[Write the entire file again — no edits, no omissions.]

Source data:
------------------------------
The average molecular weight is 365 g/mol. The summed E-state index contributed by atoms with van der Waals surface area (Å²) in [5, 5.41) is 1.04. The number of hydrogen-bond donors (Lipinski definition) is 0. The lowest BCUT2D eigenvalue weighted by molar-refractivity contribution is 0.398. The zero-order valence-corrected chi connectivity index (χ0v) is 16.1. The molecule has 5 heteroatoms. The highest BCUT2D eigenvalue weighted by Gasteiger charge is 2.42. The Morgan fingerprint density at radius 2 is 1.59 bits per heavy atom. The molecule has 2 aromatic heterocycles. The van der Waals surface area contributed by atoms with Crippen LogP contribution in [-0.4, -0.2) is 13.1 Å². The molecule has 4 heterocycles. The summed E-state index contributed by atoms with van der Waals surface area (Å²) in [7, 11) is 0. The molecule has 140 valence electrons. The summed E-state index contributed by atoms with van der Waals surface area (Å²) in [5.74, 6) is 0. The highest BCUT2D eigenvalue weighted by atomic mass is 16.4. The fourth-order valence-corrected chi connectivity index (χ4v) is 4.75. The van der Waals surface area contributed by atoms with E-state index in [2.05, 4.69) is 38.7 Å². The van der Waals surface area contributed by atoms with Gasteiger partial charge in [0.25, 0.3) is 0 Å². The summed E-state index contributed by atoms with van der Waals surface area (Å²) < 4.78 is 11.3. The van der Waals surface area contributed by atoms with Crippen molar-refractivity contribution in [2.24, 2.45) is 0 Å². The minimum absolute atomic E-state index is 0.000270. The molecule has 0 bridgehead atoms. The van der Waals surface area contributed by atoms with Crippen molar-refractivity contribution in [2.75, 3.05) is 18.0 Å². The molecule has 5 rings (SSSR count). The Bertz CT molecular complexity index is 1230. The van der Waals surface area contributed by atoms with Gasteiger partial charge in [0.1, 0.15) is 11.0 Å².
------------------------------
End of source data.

The average molecular weight is 365 g/mol. The summed E-state index contributed by atoms with van der Waals surface area (Å²) in [5, 5.41) is 1.04. The number of hydrogen-bond donors (Lipinski definition) is 0. The lowest BCUT2D eigenvalue weighted by molar-refractivity contribution is 0.398. The zero-order valence-corrected chi connectivity index (χ0v) is 16.1. The molecule has 5 heteroatoms. The highest BCUT2D eigenvalue weighted by Gasteiger charge is 2.42. The Morgan fingerprint density at radius 2 is 1.59 bits per heavy atom. The molecule has 2 aromatic heterocycles. The van der Waals surface area contributed by atoms with Crippen LogP contribution in [-0.4, -0.2) is 13.1 Å². The molecule has 4 heterocycles. The summed E-state index contributed by atoms with van der Waals surface area (Å²) in [7, 11) is 0. The molecule has 140 valence electrons. The summed E-state index contributed by atoms with van der Waals surface area (Å²) in [5.74, 6) is 0. The highest BCUT2D eigenvalue weighted by atomic mass is 16.4. The fourth-order valence-corrected chi connectivity index (χ4v) is 4.75. The van der Waals surface area contributed by atoms with E-state index in [2.05, 4.69) is 38.7 Å². The van der Waals surface area contributed by atoms with Gasteiger partial charge in [0.25, 0.3) is 0 Å². The summed E-state index contributed by atoms with van der Waals surface area (Å²) < 4.78 is 11.3. The van der Waals surface area contributed by atoms with Crippen molar-refractivity contribution in [2.24, 2.45) is 0 Å². The minimum absolute atomic E-state index is 0.000270. The molecule has 0 bridgehead atoms. The van der Waals surface area contributed by atoms with Crippen molar-refractivity contribution in [2.75, 3.05) is 18.0 Å². The molecule has 5 rings (SSSR count). The Bertz CT molecular complexity index is 1230. The van der Waals surface area contributed by atoms with Gasteiger partial charge in [0.1, 0.15) is 11.0 Å².